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A deciduous shrub 6 to 10 ft high; young shoots downy. Leaves opposite, grey-green, ovate, pointed, wedge-shaped at the base, entire, 1⁄2 to 11⁄4 in. long, 1⁄3 to 5⁄8 in. wide, hairy on both sides; stalk 1⁄4 in. or less long. Flowers fragrant, borne in axillary clusters towards the end of the current season’s shoots and forming there a panicle several inches long. Corolla lavender-coloured, downy outside, 1⁄2 in. long, slenderly funnel-shaped at the base, spreading at the mouth into five ovate lobes and measuring there 1⁄4 in. wide.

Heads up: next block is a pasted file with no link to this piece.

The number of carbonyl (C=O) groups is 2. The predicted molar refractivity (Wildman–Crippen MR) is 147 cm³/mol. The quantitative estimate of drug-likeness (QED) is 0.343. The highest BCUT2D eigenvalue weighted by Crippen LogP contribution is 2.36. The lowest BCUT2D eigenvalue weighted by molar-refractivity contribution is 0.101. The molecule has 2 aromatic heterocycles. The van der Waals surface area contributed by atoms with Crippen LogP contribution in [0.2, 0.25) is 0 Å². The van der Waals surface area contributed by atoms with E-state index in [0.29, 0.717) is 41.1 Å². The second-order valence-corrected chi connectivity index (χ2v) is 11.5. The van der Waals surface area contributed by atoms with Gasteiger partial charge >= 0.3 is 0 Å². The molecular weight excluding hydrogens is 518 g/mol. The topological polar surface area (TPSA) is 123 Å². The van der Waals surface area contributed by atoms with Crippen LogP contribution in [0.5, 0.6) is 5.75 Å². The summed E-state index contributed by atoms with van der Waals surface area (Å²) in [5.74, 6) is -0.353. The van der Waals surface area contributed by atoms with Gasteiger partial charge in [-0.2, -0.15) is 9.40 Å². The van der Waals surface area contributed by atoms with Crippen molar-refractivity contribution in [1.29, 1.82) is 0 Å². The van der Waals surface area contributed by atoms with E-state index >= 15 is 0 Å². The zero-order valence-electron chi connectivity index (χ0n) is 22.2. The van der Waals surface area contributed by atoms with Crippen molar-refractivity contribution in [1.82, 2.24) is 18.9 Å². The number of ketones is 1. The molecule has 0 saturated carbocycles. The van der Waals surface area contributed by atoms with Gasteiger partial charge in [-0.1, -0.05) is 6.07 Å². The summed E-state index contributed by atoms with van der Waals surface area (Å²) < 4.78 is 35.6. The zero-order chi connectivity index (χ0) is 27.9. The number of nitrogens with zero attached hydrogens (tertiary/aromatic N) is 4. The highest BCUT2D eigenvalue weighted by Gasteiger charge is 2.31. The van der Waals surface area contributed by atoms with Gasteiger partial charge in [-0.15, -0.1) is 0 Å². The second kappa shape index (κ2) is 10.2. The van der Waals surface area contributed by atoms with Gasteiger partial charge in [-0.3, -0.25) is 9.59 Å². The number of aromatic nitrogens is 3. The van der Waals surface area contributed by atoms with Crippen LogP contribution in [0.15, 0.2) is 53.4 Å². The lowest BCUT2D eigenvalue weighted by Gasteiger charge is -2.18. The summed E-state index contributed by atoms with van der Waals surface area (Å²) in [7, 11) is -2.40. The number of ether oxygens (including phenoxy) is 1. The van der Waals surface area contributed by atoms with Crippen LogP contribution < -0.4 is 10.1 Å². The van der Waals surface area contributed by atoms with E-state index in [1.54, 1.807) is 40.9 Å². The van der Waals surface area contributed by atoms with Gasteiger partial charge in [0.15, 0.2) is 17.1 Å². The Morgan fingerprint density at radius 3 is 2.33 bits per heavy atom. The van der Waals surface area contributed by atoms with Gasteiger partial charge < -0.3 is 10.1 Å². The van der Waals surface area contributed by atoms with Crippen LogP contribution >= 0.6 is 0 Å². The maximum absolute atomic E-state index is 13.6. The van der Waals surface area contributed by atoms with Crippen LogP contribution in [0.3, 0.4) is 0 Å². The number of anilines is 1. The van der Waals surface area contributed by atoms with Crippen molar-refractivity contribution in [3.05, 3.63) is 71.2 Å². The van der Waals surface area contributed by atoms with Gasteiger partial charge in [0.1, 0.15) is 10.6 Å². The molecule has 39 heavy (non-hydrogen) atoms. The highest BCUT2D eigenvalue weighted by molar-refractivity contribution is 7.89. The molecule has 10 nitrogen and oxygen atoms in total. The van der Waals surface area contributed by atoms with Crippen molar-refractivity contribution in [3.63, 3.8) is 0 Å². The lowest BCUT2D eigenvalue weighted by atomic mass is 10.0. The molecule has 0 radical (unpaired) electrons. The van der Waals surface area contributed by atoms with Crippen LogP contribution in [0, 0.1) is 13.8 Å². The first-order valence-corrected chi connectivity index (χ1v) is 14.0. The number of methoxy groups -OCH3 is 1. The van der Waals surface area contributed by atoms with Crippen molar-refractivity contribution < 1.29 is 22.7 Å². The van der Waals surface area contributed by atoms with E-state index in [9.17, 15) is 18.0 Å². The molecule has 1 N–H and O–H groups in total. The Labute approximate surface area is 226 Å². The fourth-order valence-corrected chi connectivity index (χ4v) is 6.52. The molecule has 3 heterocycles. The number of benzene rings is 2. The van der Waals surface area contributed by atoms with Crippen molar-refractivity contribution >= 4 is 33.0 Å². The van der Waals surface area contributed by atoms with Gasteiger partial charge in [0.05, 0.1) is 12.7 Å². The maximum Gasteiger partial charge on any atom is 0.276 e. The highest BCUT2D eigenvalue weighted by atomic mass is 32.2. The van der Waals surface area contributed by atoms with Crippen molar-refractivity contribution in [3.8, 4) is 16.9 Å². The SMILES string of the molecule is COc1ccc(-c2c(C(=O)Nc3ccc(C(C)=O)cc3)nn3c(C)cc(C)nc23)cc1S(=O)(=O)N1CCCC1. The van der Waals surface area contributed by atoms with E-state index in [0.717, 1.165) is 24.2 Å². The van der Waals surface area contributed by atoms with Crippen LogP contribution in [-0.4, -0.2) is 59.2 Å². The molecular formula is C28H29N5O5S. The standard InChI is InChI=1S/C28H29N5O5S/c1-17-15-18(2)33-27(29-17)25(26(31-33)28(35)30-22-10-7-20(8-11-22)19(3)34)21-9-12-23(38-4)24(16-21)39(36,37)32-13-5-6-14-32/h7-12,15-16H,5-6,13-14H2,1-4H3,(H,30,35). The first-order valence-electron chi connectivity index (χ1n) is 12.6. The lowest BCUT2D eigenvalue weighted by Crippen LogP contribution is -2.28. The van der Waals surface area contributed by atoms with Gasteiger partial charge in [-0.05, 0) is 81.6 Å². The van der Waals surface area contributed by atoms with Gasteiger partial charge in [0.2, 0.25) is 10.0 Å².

Native of Yunnan, China; discovered by the Abbé Dclavay in 1887; introduced by Forrest in 1904 from the Lichiang Valley. In the milder parts of the country it can be grown in the open, but in colder places like Edinburgh it needs the protection of a wall, one preferably with a southern exposure. It starts to flower in July and keeps on until the early frosts. The daphne-like fragrance of the pleasingly coloured blossom and the long period over which the flowering continues appear to make this shrub well worth its place in gardens.